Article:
Hillary Clinton was tied, wrists and ankles, and by her bank accounts to the military-industrial complex. What is so different about Gabbard? One would have to say that she isn’t a part of the ruling elite, yet, but given her inexperience and age, what guarantee is there that she wouldn’t simply keel over or bend over backward once the right kind of pressure is applied on her? There is no guarantee, of course, and nobody says she will cave or won’t cave. But the connection to the military is already telling. As is well known, the military conducts itself under a completely different set of rules of conduct. As a current major, she is beholden to the military and her interests lie there in their entirety. The US is still majority civilian and those same rules of conduct do not apply to them.
I was born and grew up in Central Europe. To many Americans this simply means Eastern Europe. But for the sake of argument let’s just call a spade a spade. I was born in Czechoslovakia (now Czech Republic) at a time when Soviet military presence was waning but still palpable in all corners of the state. The secret police was operating as was the regular repressive state police. So my relationship with all things military are, let’s say, at best ambiguous. In all corners of the globe the military is often, but not always, used in conjunction with the police, used as a means of repression, if not downright terror, either of domestic or foreign citizens. The list would be too immense to go into details but let’s at least give some well-known examples: Argentina, Brazil, Chile, Uruguay, Russia, Germany, Romania, Hungary, Czechoslovakia, Poland, China, North Korea, Iraq, Uganda, South Africa, Liberia, Ivory Coast, India, Pakistan, Afghanistan.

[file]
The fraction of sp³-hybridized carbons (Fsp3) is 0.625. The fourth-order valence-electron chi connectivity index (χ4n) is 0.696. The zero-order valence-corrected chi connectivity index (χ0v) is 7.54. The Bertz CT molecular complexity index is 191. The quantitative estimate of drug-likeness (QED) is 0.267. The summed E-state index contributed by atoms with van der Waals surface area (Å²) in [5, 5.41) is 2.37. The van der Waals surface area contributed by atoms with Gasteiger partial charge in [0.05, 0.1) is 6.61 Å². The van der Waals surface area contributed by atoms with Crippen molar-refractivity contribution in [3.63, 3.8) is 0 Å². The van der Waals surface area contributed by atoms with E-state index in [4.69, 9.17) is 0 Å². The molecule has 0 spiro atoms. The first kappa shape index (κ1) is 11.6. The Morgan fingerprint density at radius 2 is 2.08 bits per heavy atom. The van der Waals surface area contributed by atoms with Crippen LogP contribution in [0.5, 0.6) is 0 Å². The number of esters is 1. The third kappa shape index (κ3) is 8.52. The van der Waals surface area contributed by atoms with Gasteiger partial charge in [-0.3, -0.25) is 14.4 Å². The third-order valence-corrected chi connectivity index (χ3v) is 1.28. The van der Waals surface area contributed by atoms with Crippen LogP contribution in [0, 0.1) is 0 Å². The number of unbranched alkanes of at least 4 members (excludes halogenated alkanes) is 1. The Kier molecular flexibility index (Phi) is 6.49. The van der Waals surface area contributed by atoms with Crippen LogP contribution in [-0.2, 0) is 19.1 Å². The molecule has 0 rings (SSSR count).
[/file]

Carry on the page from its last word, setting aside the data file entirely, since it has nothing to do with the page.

The critic may say that many of these examples were exceptional cases, Germany in the 1930s and 40s, Chile in the 1970s and so on. Surely the military in many of these states is now used primarily for good. And this may be a correct criticism. There are times when the military is used as a peacekeeping force rather than an offensive terroristic one. The problem with the military is its inherent capacity for misuse and when looking back at the examples, it was always precisely the state of exception that led to the misuse. Chile proclaimed a state of emergency to begin its reign of terror and usher in a new economic policy which would otherwise not pass through democratic means. Argentina did the same, so did Brazil. Soviet Russia operated exclusively in a state of emergency from its inception, some 80 years, because the threat of ‘western imperialism’ was always immanent in the eyes of the nomenklatura. Today, the US is operating in a permanent state of exception in the Middle East, a driving force behind the new focus on Iran and Venezuela, and the Democratic party has somewhat unofficially declared a state of emergency in the wake of Donald Trump’s election to the presidency. But the US has a cozy relationship with its own military. Unlike many of those mentioned above, the US military has not engaged in large-scale confrontation with its citizenry. There were exceptions of course, Kent State, Waco, so it makes sense, because the appearance is that the military is keeping its citizens safe. But appearances are seldom reality, given the US military presence all over the world.